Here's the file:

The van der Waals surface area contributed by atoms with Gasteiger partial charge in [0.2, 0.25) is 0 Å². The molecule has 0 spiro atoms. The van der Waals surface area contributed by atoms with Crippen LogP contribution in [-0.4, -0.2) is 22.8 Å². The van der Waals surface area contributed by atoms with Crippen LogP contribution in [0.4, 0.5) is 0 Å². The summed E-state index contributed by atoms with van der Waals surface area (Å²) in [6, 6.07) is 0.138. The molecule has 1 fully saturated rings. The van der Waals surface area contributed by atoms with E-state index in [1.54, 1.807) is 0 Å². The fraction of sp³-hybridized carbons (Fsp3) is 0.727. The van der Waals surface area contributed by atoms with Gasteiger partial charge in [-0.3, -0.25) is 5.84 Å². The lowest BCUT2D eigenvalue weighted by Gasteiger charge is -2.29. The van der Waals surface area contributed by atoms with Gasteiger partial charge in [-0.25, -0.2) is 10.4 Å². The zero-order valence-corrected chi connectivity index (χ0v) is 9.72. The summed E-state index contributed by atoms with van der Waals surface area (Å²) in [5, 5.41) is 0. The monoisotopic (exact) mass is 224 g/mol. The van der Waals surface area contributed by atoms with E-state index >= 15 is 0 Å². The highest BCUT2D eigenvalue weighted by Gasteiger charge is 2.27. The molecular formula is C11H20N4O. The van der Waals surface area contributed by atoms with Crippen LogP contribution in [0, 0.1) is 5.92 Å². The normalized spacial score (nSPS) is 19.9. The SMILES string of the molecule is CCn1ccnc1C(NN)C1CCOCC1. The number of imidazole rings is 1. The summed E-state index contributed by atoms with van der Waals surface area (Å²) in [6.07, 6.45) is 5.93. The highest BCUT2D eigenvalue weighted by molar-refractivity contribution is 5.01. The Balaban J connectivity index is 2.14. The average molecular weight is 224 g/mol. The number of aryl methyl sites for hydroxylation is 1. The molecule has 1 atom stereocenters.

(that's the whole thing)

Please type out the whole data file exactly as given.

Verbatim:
The van der Waals surface area contributed by atoms with Gasteiger partial charge in [0.2, 0.25) is 0 Å². The molecule has 0 spiro atoms. The van der Waals surface area contributed by atoms with Crippen LogP contribution in [-0.4, -0.2) is 22.8 Å². The van der Waals surface area contributed by atoms with Crippen LogP contribution in [0.4, 0.5) is 0 Å². The summed E-state index contributed by atoms with van der Waals surface area (Å²) in [6, 6.07) is 0.138. The molecule has 1 fully saturated rings. The van der Waals surface area contributed by atoms with E-state index in [1.54, 1.807) is 0 Å². The fraction of sp³-hybridized carbons (Fsp3) is 0.727. The van der Waals surface area contributed by atoms with Gasteiger partial charge in [-0.3, -0.25) is 5.84 Å². The lowest BCUT2D eigenvalue weighted by Gasteiger charge is -2.29. The van der Waals surface area contributed by atoms with Gasteiger partial charge in [-0.25, -0.2) is 10.4 Å². The zero-order valence-corrected chi connectivity index (χ0v) is 9.72. The summed E-state index contributed by atoms with van der Waals surface area (Å²) in [5, 5.41) is 0. The monoisotopic (exact) mass is 224 g/mol. The van der Waals surface area contributed by atoms with E-state index >= 15 is 0 Å². The highest BCUT2D eigenvalue weighted by Gasteiger charge is 2.27. The molecular formula is C11H20N4O. The van der Waals surface area contributed by atoms with Crippen LogP contribution in [0, 0.1) is 5.92 Å². The normalized spacial score (nSPS) is 19.9. The SMILES string of the molecule is CCn1ccnc1C(NN)C1CCOCC1. The number of imidazole rings is 1. The summed E-state index contributed by atoms with van der Waals surface area (Å²) in [6.07, 6.45) is 5.93. The highest BCUT2D eigenvalue weighted by molar-refractivity contribution is 5.01. The Balaban J connectivity index is 2.14. The average molecular weight is 224 g/mol. The number of aryl methyl sites for hydroxylation is 1. The molecule has 1 atom stereocenters.